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Massachusetts SJC to decide if juror who states justice system is unfair to black Americans can be excluded for cause

The Massachusetts Supreme Judicial Court will address a case that will have an important impact on the way juries are formulated in Massachusetts.  The case is Commonwealth v. Quinton Williams, where a judge allowed the prosecutor to excuse for cause a juror that stated that Black American are treated unfairly by the judicial system.  The SJC allowed for direct appellate review in the case.

  The case was a drug distribution charge out of the Brockton District Court.    The juror answered the judge’s question as follows after the judge asked if the juror has an bias in the case. The juror responded as follows:  

I work with low-income youth in a school setting; I work a lot with teenagers who are convicted of drug crimes.  And frankly, I think the system is rigged against young African Americans.  The juror said that the views could be put from the juror’s mind after asked by the judge.  The juror indicated that the opinion would not impact the ability to be fair and impartial.  

The prosecutor moved to exclude the juror for cause.  The defense counsel objected, agreeing that having more knowledge of racial disparity should not be a grounds to excuse a juror for cause.  

In its brief to the Massachusetts Supreme Judicial Court, the defense argued that the error in not excusing the juror for cause, essentially gave the prosecutor and additional preemptory challenge and a greater right to control the composition of the jury.  

Massachusetts judges are given wide discretion in excusing jurors for cause under the case law.  However, Courts have overturned conviction when judges overstep their bounds in excusing a juror for cause.  

The defense argued that since jurors are told to bring their collective experience to the court room, that it is a severe prejudice to the defendant to excuse a juror because that juror understands racial disparity.  The Court when instructing a jury repeatedly tells the jury to draw on their life experience and common sense when arriving at a verdict.   

The defense argued that the juror should not be excluded because she honestly stated she could not put her experience aside, because the Court states that jurors are not to leave their life experience at home.  The juror did not indicate any bias in favor of either side; and the juror did not indicate that her experience would preclude her from rendering a fair verdict.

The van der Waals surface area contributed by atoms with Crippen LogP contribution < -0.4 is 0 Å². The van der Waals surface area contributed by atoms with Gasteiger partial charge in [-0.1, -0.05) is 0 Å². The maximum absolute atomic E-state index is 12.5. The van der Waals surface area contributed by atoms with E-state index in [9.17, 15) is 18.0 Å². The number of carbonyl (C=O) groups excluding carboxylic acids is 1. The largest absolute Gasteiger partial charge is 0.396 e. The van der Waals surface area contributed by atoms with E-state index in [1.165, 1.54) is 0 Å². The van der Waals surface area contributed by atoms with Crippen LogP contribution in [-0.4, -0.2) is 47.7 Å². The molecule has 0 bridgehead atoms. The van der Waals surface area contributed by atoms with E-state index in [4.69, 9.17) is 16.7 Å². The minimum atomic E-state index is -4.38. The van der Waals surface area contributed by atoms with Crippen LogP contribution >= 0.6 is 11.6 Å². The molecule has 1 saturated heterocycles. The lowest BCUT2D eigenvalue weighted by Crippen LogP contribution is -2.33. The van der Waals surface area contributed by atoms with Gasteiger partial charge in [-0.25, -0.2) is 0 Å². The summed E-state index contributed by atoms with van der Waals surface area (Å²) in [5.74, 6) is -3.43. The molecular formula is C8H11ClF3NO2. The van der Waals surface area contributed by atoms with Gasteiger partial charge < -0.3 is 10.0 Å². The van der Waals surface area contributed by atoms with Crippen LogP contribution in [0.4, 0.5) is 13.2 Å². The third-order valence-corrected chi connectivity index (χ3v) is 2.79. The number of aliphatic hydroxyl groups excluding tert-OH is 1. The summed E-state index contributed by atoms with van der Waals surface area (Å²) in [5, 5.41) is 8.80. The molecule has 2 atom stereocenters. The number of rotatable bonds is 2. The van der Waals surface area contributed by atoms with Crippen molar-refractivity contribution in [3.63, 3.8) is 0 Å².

The defense argued in its brief that it is troubling that the court would exclude the juror for stating that the criminal justice system is unfair to young black men.  The defense argued that the statement is closer to fact than opinion and has been acknowledge by the Massachusetts Supreme Judicial Court.  The defense pointed to a study by Chief Justice Gant to look at why the incarnation rate for black men is eight times higher than for whites.  

The defense argued that the exclusion of this juror raises further important Constitutional concerns that if everyone who thinks the criminal justice system is unfair to black Americans was excluded, it would exclude the majority of black Americans from jury service.  Further, the defense found that it would violate a tenant of Article 12 that the jury represents the cross section of the community. 

The defense next addressed the remedy that should be imposed when a challenge for cause is improperly allowed in favor of the prosecutor.  

When the judge improperly allows a challenge for cause, the prosecutor is essentially given an additional preemptory challenge and a greater ability to control the composition of the jury.  The defendant argued that the court should presume prejudice in this case. 

I would expect the court to agree with the defense that prejudice is presumed when the prosecutor is improperly allowed a challenge for cause.  I think the court will find the challenge for cause should not have been allowed.  One interesting issue is the record is not entirely clear in terms of the juror’s response.  

The judge asked a confusing question to which the juror answered probably.  It would be interesting to see how the court determines whose burden is to have a clear record of bias of a juror.  I would expect the SJC to find that when exercising a challenge the burden is on the Commonwealth to show bias clearly from the record.  Based on the responses, there was nothing in the response that would indicate the juror had an bias based on her life experience.

To see the filings in the case you can visit the Massachusetts Supreme Judicial Court website; you can also read the petition for direct appellate review here.

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